After his first evaluation 4 years ago at age 15, it was determined he needed socially geared speech therapy. He did not receive that in spite of our trying to get it.

During the course of trying to get that recommended therapy, he was evaluated again, and this time needed several other things. I would have to go back and read it to tell you what. Again, he did not receive any of that. He did get some other things that were not on the professionally recommended list and all that did was frustrate him to the point that he no longer wants any part of this stuff.

I don't know what he needs now. He has shut down to a degree I've never seen in anyone. He can't/won't work or go to school. Any effort to help him just seems to make things worse. I really believe he would have been better off never receiving the diagnosis and never becoming involved with these people who were supposed to be trying to help him.

My current idea is that it's not autism that's his main problem, but rather trauma due to this experience and some other things he's gone through.



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13 Mar 2024, 5:43 pm

I must be on the... wrote:
Several of you have asked about what level of support he needed or what specifically he needed support with. I'll try to answer. I probably won't use the correct terminology.

It started with him not being able to finish school assignments in a reasonable amount of time and with not fitting in socially and being stressed about those things.

After his first evaluation 4 years ago at age 15, it was determined he needed socially geared speech therapy. He did not receive that in spite of our trying to get it.

During the course of trying to get that recommended therapy, he was evaluated again, and this time needed several other things. I would have to go back and read it to tell you what. Again, he did not receive any of that. He did get some other things that were not on the professionally recommended list and all that did was frustrate him to the point that he no longer wants any part of this stuff.

I don't know what he needs now. He has shut down to a degree I've never seen in anyone. He can't/won't work or go to school. Any effort to help him just seems to make things worse. I really believe he would have been better off never receiving the diagnosis and never becoming involved with these people who were supposed to be trying to help him.

My current idea is that it's not autism that's his main problem, but rather trauma due to this experience and some other things he's gone through.

Hmmm...
The source of stress can be many things.

Does he mask at least most at time (in attempt to fit in or for any reason)?
Can you ask him about this? i.e. 'do you pretend to be normal?' It can be done consciously or unconsciously.

Masking can hide autistic traits and behaviors by suppressing repetitive behaviors, forcing eye contact, pretending to favor typical interests if they don't like it, etc.
Which is detrimental to an autistic's mental health and cause burnouts.


Does he have sensory issues that are not accommodated/ignored/denied/not well communicated?
Because this can cause a lot of stress.


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16 Mar 2024, 11:24 am

I must be on the... wrote:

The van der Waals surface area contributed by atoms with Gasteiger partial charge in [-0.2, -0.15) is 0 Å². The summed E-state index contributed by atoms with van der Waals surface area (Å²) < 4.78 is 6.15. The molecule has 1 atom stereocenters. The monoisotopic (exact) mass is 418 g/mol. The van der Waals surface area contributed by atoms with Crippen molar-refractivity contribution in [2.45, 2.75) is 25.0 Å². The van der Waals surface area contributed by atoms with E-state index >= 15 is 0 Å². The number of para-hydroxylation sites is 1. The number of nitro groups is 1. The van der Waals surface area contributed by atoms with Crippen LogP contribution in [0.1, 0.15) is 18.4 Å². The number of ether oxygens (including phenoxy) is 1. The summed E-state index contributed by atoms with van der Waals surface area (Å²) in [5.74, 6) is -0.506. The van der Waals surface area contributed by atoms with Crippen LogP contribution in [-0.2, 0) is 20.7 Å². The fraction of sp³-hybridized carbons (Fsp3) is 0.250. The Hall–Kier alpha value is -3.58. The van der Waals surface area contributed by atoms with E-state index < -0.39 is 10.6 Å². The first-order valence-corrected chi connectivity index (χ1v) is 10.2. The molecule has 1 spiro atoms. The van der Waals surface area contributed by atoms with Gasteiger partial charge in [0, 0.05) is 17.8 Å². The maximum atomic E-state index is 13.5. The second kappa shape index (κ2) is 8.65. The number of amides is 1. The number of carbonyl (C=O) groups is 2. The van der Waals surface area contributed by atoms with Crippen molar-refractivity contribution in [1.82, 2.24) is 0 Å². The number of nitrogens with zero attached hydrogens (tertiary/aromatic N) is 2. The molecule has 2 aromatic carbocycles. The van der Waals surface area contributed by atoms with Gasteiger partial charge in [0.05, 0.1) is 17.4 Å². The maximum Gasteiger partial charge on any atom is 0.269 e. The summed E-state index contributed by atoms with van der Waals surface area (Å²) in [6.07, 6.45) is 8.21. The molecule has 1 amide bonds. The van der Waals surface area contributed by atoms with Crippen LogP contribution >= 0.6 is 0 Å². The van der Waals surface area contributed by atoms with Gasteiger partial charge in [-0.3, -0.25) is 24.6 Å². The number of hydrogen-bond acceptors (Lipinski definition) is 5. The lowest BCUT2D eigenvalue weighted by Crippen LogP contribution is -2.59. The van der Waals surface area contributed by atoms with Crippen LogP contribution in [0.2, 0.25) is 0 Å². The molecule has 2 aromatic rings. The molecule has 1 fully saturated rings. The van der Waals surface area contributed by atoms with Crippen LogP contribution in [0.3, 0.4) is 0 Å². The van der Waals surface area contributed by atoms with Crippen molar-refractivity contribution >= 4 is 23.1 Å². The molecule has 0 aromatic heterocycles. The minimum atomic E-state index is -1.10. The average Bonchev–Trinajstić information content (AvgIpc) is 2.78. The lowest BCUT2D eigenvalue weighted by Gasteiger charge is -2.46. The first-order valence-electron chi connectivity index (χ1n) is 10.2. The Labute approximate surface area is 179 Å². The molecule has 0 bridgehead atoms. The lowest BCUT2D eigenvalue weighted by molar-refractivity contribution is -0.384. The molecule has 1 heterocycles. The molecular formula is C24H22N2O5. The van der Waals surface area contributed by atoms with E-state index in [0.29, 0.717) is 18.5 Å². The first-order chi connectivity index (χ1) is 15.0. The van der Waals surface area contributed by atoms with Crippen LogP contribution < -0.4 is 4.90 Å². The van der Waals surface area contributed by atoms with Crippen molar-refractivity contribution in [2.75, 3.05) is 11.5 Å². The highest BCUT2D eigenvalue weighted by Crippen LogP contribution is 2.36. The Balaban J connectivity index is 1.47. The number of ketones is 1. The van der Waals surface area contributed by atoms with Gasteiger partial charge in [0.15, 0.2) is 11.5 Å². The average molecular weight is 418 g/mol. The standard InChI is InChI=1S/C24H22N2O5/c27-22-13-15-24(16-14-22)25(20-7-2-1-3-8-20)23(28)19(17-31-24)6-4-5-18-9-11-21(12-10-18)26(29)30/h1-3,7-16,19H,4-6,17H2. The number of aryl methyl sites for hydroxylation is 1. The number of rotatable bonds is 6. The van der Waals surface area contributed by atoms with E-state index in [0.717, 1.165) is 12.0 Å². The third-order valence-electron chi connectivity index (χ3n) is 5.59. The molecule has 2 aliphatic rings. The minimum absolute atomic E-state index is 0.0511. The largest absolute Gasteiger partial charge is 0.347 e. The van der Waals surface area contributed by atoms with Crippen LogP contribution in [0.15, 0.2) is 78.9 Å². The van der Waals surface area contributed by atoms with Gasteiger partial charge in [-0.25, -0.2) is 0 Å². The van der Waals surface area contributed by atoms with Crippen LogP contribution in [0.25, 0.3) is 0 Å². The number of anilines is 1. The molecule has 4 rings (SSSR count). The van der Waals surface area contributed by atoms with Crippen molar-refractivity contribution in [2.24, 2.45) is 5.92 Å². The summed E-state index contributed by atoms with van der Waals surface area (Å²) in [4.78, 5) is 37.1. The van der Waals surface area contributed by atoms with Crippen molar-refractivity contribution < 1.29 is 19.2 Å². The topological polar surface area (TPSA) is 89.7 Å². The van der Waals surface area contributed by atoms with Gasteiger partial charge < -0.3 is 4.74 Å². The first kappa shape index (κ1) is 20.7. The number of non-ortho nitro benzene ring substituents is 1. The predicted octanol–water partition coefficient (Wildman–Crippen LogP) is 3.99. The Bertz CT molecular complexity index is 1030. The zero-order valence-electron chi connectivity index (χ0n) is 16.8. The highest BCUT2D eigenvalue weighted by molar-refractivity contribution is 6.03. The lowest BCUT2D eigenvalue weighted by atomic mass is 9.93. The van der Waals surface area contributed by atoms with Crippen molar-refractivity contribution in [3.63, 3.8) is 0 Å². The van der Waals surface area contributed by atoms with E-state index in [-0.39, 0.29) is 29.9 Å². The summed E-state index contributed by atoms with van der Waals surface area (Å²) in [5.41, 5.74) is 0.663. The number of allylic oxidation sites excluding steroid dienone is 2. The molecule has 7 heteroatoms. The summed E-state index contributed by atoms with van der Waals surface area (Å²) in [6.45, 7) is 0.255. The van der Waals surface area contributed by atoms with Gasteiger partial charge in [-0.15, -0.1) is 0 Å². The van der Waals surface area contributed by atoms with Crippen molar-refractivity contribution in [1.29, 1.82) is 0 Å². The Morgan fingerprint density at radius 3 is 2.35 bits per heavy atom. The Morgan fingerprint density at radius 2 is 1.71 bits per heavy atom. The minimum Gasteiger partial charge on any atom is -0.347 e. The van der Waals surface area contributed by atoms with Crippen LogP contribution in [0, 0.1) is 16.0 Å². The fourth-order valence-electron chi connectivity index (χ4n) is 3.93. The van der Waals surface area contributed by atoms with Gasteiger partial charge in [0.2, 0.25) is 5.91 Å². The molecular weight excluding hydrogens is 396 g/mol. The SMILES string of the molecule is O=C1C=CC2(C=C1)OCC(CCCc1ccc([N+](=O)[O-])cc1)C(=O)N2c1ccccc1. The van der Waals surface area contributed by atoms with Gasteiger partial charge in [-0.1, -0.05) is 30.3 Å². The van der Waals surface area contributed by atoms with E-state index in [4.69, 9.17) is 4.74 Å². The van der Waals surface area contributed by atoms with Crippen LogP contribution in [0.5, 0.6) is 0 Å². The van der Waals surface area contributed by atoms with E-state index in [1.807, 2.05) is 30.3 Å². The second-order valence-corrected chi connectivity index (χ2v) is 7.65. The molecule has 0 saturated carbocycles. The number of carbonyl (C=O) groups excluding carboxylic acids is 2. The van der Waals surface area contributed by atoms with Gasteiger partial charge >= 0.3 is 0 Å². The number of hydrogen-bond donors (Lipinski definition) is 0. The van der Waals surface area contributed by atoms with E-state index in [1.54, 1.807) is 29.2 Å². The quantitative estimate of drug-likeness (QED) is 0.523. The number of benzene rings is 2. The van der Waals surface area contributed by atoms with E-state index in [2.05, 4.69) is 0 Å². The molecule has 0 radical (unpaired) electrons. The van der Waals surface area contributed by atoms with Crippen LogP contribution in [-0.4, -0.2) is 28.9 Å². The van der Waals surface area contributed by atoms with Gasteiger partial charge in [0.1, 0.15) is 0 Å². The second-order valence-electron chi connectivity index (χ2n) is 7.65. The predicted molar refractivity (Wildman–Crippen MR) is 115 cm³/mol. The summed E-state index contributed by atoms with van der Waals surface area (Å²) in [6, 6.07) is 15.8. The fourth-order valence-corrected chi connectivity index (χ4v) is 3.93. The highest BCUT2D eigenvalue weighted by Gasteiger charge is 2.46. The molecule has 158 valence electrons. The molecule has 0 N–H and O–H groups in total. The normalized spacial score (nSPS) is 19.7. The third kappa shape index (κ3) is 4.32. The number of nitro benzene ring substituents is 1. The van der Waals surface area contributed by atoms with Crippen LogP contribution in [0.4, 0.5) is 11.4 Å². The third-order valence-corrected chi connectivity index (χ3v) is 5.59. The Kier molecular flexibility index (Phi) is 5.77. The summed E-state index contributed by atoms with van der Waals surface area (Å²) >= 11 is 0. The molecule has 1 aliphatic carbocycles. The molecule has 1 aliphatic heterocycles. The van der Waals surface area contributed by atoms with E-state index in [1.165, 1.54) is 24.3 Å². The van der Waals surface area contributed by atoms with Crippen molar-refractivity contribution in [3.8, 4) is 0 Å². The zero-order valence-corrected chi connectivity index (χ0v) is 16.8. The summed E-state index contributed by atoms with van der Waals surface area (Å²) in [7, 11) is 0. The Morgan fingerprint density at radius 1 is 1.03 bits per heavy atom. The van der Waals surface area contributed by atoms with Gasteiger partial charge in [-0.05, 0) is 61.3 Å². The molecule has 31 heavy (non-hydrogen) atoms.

Double Retired wrote:
"When you meet one person with Autism, you’ve met one person with Autism"


The source of much of my confusion is that my son doesn't seem to match the description of this article or of any other ones I read or any lists of symptoms I look at. There's no obvious stimming behavior, no obvious lack of eye contact, no obvious difficulty with abstract thinking, no obvious inability to communicate, etc. Maybe I need to read through the official evaluation he had.


The myth is that autism always presents in a visibly obvious way to observers such as yourself. But autism can be a very INTERNAL experience as well. Plus, how do you know your son doesn't excessively stim while in private? You should see ME in private at home by myself. I'm Stim City. But when I'm around people, stimming is suppressed, save for some continuous toe curling, non-detectable teeth clicking, tongue chewing, and sometimes the socially acceptable foot flapping or knee bouncing.

Not all autistics avoid or have little eye contact.

How do you know your son doesn't relentlessy rehearse every anticipated conversation? I've always done this, and to this day, not a single family member knows it.

I have sensory issues that family members do not know about.

Your son could be "very autistic" without showing it.



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16 Mar 2024, 5:32 pm

Elgee wrote:
How do you know your son doesn't relentlessy rehearse every anticipated conversation? I've always done this, and to this day, not a single family member knows it.


Yeah my daughter does this. The way you can tell is when the child clarifies nearly everything you tell them.



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16 Mar 2024, 5:37 pm

Edna3362 wrote:
[
Masking can hide autistic traits and behaviors by suppressing repetitive behaviors, forcing eye contact, pretending to favor typical interests if they don't like it, etc.
Which is detrimental to an autistic's mental health and cause burnouts..


Yeah many of these behaviours are to cope with underlying anxiety. Suppressing the behaviour doesnt just cause burnout. The child can lash out of frustration or in my daughter's case have oppositional behaviour which boils down to "leave me alone or I'm going to have meltdown". The more I observe this, the more I realise Freud's model of the unconcious actually makes sense.